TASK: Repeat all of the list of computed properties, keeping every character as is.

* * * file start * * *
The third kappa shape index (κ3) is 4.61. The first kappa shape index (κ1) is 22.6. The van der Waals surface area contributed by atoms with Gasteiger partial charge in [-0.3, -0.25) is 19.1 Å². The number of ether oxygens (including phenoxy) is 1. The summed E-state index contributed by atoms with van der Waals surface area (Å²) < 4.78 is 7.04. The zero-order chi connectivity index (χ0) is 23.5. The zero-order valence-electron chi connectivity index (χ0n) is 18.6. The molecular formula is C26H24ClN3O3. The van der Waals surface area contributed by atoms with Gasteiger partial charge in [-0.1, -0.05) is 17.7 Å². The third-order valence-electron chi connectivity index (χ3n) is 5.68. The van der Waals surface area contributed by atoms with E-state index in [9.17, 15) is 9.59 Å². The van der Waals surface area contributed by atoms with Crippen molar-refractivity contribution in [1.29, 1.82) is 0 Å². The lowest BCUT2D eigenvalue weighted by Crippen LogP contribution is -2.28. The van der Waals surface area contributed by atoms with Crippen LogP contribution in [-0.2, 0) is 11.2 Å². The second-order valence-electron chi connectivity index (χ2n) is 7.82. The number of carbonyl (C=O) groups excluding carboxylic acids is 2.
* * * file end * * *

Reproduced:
The third kappa shape index (κ3) is 4.61. The first kappa shape index (κ1) is 22.6. The van der Waals surface area contributed by atoms with Gasteiger partial charge in [-0.3, -0.25) is 19.1 Å². The number of ether oxygens (including phenoxy) is 1. The summed E-state index contributed by atoms with van der Waals surface area (Å²) < 4.78 is 7.04. The zero-order chi connectivity index (χ0) is 23.5. The zero-order valence-electron chi connectivity index (χ0n) is 18.6. The molecular formula is C26H24ClN3O3. The van der Waals surface area contributed by atoms with Gasteiger partial charge in [-0.1, -0.05) is 17.7 Å². The third-order valence-electron chi connectivity index (χ3n) is 5.68. The van der Waals surface area contributed by atoms with E-state index in [9.17, 15) is 9.59 Å². The van der Waals surface area contributed by atoms with Crippen molar-refractivity contribution in [1.29, 1.82) is 0 Å². The lowest BCUT2D eigenvalue weighted by Crippen LogP contribution is -2.28. The van der Waals surface area contributed by atoms with Crippen LogP contribution in [-0.2, 0) is 11.2 Å². The second-order valence-electron chi connectivity index (χ2n) is 7.82. The number of carbonyl (C=O) groups excluding carboxylic acids is 2.